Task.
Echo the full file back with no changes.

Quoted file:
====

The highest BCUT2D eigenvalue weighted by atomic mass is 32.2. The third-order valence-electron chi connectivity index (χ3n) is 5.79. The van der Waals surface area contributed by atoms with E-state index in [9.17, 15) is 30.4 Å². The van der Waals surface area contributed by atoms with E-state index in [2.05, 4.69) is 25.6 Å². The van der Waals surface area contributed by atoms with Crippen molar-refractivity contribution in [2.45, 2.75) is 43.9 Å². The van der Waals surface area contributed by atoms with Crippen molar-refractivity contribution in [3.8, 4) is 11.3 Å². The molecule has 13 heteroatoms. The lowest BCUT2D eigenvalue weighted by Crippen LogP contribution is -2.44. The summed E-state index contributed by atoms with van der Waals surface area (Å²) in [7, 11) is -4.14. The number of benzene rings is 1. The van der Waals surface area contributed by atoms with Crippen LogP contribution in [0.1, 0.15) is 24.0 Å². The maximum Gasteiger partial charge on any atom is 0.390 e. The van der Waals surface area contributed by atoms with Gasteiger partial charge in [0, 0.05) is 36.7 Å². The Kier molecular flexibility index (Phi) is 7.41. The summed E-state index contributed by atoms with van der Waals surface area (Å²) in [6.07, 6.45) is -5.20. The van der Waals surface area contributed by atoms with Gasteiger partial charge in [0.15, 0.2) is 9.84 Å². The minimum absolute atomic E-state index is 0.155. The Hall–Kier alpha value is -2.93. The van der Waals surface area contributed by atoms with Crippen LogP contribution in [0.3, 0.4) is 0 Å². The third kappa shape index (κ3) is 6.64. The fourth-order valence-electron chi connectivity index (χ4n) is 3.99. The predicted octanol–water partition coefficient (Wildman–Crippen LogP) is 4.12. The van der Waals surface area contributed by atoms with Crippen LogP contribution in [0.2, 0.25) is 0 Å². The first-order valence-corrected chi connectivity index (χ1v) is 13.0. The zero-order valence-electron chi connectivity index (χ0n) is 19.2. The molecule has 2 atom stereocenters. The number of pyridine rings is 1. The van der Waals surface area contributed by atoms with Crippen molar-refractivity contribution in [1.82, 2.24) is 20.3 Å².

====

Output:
The highest BCUT2D eigenvalue weighted by atomic mass is 32.2. The third-order valence-electron chi connectivity index (χ3n) is 5.79. The van der Waals surface area contributed by atoms with E-state index in [9.17, 15) is 30.4 Å². The van der Waals surface area contributed by atoms with E-state index in [2.05, 4.69) is 25.6 Å². The van der Waals surface area contributed by atoms with Crippen molar-refractivity contribution in [2.45, 2.75) is 43.9 Å². The van der Waals surface area contributed by atoms with Crippen molar-refractivity contribution in [3.8, 4) is 11.3 Å². The molecule has 13 heteroatoms. The lowest BCUT2D eigenvalue weighted by Crippen LogP contribution is -2.44. The summed E-state index contributed by atoms with van der Waals surface area (Å²) in [7, 11) is -4.14. The number of benzene rings is 1. The van der Waals surface area contributed by atoms with Crippen LogP contribution in [0.1, 0.15) is 24.0 Å². The maximum Gasteiger partial charge on any atom is 0.390 e. The van der Waals surface area contributed by atoms with Gasteiger partial charge in [0, 0.05) is 36.7 Å². The Kier molecular flexibility index (Phi) is 7.41. The summed E-state index contributed by atoms with van der Waals surface area (Å²) in [6.07, 6.45) is -5.20. The van der Waals surface area contributed by atoms with Gasteiger partial charge in [0.15, 0.2) is 9.84 Å². The minimum absolute atomic E-state index is 0.155. The Hall–Kier alpha value is -2.93. The van der Waals surface area contributed by atoms with Crippen LogP contribution in [0.3, 0.4) is 0 Å². The third kappa shape index (κ3) is 6.64. The fourth-order valence-electron chi connectivity index (χ4n) is 3.99. The predicted octanol–water partition coefficient (Wildman–Crippen LogP) is 4.12. The van der Waals surface area contributed by atoms with Crippen LogP contribution in [0.2, 0.25) is 0 Å². The first-order valence-corrected chi connectivity index (χ1v) is 13.0. The zero-order valence-electron chi connectivity index (χ0n) is 19.2. The molecule has 2 atom stereocenters. The number of pyridine rings is 1. The van der Waals surface area contributed by atoms with Crippen molar-refractivity contribution in [1.82, 2.24) is 20.3 Å².